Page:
Frozen to Brazil?

Frozen to Brazil?. 44857.jpegIt is alleged that patients at a psychiatric hospital in the State of São Paulo, Brazil, froze to death recently. The question raised here is not the human tragedy itself but rather the preconceived ideas people have about countries. After all, isn't Brazil supposed to be hot?

The story is being investigated by the Brazilian Attorney General's office and the hospital in question, in the State of São Paulo, is being checked thoroughly after allegations that two patients froze to death inside a unit for persons with severe dementia. However, it is not this tragic story we are commenting on here, the more so because allegations are one thing and hard facts, another.

The question is, how many people would show surprise at the title? After all, Brazil is baking hot, isn't it? Isn't it the country of football and samba and bikini-clad beauties on the beach and body culture posing on a promenade?

This is the mirror of the type of culture upon which national stereotypes are built. Basically it is a culture of ignorance, sculpting carefully-crafted images of foreigners, labelling peoples using sweeping statements, descriptions and imagery, creating an identity of "them" which justifies the "us".

As a matter of fact, there are many Brazils inside Brazil and very few of those who travel to the country regularly could claim to "know Brazil", any more than one can "know Russia" or any other large country. In the south of Brazil, for instance, it snows in the Brazilian winter (the European summer); there are chalets; there are native German speakers, for whom Portuguese is the second language. They drink beer and eat wurst. For those who have travelled to the north-east, and imagine that the entire coastline is one huge extension of beach culture, drive inland from Fortaleza for 100 kilometres and you will find yourself in the hills of Guaramiranga, where the architecture is Swiss and where people wear Swiss-Austrian style clothes in the cool evenings.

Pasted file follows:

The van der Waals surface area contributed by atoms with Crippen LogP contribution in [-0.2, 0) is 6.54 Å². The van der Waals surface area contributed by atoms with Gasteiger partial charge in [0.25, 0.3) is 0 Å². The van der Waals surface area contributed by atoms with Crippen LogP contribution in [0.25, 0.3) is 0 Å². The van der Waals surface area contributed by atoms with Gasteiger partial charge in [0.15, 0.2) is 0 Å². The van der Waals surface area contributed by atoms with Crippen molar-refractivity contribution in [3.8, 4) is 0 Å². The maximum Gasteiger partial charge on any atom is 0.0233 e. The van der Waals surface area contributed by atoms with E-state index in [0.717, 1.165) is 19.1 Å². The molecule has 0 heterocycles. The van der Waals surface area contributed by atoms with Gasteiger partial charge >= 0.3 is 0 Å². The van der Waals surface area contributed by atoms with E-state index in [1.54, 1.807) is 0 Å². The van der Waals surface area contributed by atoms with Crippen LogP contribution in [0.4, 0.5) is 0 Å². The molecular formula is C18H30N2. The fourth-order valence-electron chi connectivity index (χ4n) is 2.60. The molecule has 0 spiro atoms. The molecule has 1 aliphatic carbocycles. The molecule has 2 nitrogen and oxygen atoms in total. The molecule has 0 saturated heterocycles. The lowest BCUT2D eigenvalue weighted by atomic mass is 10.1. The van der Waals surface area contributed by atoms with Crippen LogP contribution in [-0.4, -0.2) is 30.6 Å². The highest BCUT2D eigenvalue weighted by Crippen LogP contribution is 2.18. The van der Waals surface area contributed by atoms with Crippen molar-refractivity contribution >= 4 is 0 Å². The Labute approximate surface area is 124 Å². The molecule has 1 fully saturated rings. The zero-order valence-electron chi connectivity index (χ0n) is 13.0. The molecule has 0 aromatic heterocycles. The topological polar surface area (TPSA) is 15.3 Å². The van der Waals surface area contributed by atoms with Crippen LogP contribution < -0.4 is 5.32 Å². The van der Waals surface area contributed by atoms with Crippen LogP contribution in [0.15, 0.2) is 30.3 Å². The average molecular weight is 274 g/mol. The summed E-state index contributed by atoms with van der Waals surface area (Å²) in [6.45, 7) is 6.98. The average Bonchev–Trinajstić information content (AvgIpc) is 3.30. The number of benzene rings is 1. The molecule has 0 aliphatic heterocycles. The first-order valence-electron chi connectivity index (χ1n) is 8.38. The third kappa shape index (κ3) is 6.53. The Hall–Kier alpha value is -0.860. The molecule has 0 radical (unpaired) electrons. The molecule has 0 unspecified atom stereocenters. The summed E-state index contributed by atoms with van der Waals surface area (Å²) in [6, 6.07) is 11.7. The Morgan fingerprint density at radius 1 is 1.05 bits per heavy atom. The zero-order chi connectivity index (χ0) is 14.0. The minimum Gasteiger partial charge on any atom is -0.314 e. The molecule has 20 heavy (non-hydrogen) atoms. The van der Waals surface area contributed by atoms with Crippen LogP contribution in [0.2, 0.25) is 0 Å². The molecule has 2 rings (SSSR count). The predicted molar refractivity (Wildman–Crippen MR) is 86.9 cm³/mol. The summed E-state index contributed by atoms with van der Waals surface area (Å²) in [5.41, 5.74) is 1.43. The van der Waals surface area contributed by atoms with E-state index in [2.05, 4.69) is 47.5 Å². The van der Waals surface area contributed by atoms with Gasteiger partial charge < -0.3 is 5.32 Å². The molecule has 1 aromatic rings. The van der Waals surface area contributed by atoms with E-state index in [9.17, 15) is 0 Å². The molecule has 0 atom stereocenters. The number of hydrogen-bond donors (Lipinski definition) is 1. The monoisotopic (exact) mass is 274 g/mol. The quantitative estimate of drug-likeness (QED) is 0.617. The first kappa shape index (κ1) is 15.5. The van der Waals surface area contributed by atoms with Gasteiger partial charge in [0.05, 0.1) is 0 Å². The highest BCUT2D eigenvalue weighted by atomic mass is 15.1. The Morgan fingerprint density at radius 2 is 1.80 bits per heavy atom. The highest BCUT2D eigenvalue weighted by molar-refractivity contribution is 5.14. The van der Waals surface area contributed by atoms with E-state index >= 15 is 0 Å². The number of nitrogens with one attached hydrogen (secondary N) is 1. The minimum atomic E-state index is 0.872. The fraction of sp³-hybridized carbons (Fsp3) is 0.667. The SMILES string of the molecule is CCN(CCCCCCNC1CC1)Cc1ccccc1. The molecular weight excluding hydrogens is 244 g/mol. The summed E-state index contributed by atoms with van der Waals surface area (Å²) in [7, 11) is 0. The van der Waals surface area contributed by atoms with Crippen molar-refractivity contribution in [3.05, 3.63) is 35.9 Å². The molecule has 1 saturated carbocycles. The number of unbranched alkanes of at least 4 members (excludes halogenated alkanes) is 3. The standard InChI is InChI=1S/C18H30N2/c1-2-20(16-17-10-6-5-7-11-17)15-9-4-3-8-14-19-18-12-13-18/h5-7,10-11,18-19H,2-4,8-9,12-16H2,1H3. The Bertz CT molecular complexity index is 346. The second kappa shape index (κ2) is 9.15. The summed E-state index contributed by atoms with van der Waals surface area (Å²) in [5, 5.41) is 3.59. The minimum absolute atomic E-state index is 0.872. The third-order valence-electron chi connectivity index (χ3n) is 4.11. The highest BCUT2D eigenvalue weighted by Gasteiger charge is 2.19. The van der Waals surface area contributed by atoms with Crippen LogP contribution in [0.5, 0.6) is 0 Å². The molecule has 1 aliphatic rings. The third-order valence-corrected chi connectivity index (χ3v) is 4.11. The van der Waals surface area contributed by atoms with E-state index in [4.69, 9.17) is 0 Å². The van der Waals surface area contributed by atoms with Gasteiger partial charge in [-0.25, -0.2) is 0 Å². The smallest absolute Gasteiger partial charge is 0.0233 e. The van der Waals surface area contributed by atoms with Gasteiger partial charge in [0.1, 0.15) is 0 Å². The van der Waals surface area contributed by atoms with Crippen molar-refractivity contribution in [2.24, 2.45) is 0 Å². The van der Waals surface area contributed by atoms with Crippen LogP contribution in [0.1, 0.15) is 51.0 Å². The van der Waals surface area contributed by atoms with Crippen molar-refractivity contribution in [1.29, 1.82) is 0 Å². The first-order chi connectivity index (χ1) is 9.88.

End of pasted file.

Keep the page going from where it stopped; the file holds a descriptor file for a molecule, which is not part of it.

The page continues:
So much for the stereotype. Instead of taking your sandals and shorts, why not go skiing in Santa Catarina?

Interesting, eh?

Now, let us all admit that national stereotypes are wholly inaccurate. Sorry, but not all Portuguese men have moustaches, many Spanish "matrons" are slim, lots of Italian women dress badly and loads of Russians are tee-totallers. Let us also admit, then, that we know next to nothing until we go and see for ourselves.

Now let us delete the images with which our minds have been programmed by a biased and cynical machine called the mass media, since our date of birth. Let us forget those idiotic articles in which they claimed Romanian is not a Latin language and that Ceaucescu added the suffix "ul" to words to make them look more "Latin" (yes someone actually wrote that and yes it was actually printed in a "quality" British weekly) and forget the nonsensical stories about surly Russian women being rude in shops. In half a century of interacting with Russians, I have never met a surly one yet.

And now let us turn our attention to Libya. How many people actually know what is going on there? The story they are trying to sell is the "Gaddafi is a dictator" one. But anyone who actually bothers to read the Green Book, written by him, upon which the Jamahiriya is based, sees that Libya is in fact more democratic than most western countries. All western countries, in fact. And now we're speaking about it, how democratic is the EU? Did anyone ask Europeans if they wanted the Euro?

Does anyone ask you if you want your economy controlled, directly, by US ratings agencies?

Correct. So let us just entertain the notion that there is another side to the story in Libya. For a start, the Libyan Armed Forces are not fighting civilians, they are fighting heavily armed terrorists who started running amok on February 12 to 13, torching buildings and slaughtering black Libyans in the streets. Secondly, Muammar al-Qathafi's humanitarian record is in fact good - so good that he was to receive a UN prize for it in March 2011. Thirdly, NATO has ulterior motives for being in Libya - prime quality oil and massive water resources.

So let us inform ourselves about what is really going on in Libya and let us treat the hype and the lies the media thrusts down out throats with the derision they deserve. Muammar al-Qathafi is genuinely popular in Libya, that is why last Friday 1.7 million people took to the streets - 95% of the population of Tripoli and a third of the country's population. Would 20 million French march for Sarkozy? Would 20 million Britons march for Cameron? Would 100 million Americans march for Obama?

Timothy Bancroft-Hinchey






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Author`s name Timothy Bancroft-Hinchey